React: Component VS Element as Prop

In this article we will look into how to create a component that accepts another component/element as prop effectively.

Why do we need it?
We already have children prop, so why do we need this?

Imagine we want to create a button component, normally the child is text. And now we need another child for an icon, this is where component/element as prop is useful, it allows us to have a child in separated parents.

There are 2 ways, passing as component and passing as element.

Terminology:

component: basically function that return a JSX element
element: JSX element

We will have a clear answer on which pattern we should use in the end.

1) Passing as component

const A = ({ component }: { component: () => JSX.Element }) => {
const Component = component;
return <Component />;
};

const B = () => {
return <div>as component</div>;
};

export default function App() {
return <A component={B} />;
}

codesandbox

so far so good, but what if you need to pass some state to B?

import { useState } from "react";

const A = ({ component }: { component: () => JSX.Element }) => {
const Component = component;
return <Component />;
};

const B = ({ count }: { count: number }) => {
return <div>{`as component with state:${count}`}</div>;
};

export default function App() {
const [count, setCount] = useState(0);
return (
<>
<A component={() => <B count={count} />} />
<button
onClick={() => {
setCount((count) => count + 1);
}}
>
increase the count
</button>
</>
);
}

codesandbox

that seems to do it, it is working.

however please take a closer look at `() => <B count={count} />`, something is not right, can you guess what is it?

now try the same code again, but this time we add useEffect to B to track the mount and unmount event

import { useEffect, useState } from "react";

const A = ({ component }: { component: () => JSX.Element }) => {
const Component = component;
return <Component />;
};

const B = ({ count }: { count: number }) => {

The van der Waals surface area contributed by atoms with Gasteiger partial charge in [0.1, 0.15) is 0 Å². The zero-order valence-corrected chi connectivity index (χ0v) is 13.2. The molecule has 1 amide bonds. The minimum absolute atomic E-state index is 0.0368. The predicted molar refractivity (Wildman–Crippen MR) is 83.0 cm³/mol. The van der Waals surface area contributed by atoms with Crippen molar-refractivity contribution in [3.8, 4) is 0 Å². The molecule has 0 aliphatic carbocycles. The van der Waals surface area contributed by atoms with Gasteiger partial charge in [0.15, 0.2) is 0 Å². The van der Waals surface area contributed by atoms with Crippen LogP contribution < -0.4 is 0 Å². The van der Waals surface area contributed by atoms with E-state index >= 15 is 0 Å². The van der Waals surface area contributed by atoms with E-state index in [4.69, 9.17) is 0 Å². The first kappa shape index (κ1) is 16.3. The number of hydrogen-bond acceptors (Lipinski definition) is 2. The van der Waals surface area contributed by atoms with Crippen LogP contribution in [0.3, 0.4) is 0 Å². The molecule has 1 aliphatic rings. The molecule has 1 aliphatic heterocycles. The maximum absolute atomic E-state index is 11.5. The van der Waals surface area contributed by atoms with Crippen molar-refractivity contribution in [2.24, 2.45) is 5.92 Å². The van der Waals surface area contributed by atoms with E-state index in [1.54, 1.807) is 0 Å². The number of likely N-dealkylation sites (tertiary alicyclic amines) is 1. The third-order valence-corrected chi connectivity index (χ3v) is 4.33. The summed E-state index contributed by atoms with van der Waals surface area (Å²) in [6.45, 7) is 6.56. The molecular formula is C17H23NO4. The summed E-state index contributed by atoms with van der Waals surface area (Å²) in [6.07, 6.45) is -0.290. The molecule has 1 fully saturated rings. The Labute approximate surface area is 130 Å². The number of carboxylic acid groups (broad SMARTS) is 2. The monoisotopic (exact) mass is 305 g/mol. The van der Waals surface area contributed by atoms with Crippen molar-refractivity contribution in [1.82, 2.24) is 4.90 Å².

useEffect(() => {
console.log("mounted");
return () => {
console.log("unmounted");
};
}, []);
return <div>{`as component with state:${count}`}</div>;
};

export default function App() {
const [count, setCount] = useState(0);
return (
<>
<A component={() => <B count={count} />} />
<button
onClick={() => {
setCount((count) => count + 1);
}}
>
increase the count
</button>
</>
);
}

codesandbox

now open the console and increase the count, this is what you will see:

this is because for every rerender(function rerun), `() => <B count={count} />` return a new reference because it is a anonymous function, so React think it is a different component and remount it.

can we solve this? The solution is simple, just pass it as element instead

2) Passing as Element

import { useEffect, useState } from "react";

const A = ({ element }: { element: JSX.Element }) => {
return element;
};

const B = ({ count }: { count: number }) => {
useEffect(() => {
console.log("mounted");
return () => {
console.log("unmounted");
};
}, []);
return <div>{`as component with state:${count}`}</div>;
};

export default function App() {
const [count, setCount] = useState(0);
return (
<>
<A element={<B count={count} />} />
<button
onClick={() => {
setCount((count) => count + 1);
}}
>
increase the count
</button>
</>
);
}

codesandbox

as you can see, the component is only mounted twice**

That is all, passing as element is the pattern we should use.

**React 18 mount event run twice in dev environment, source

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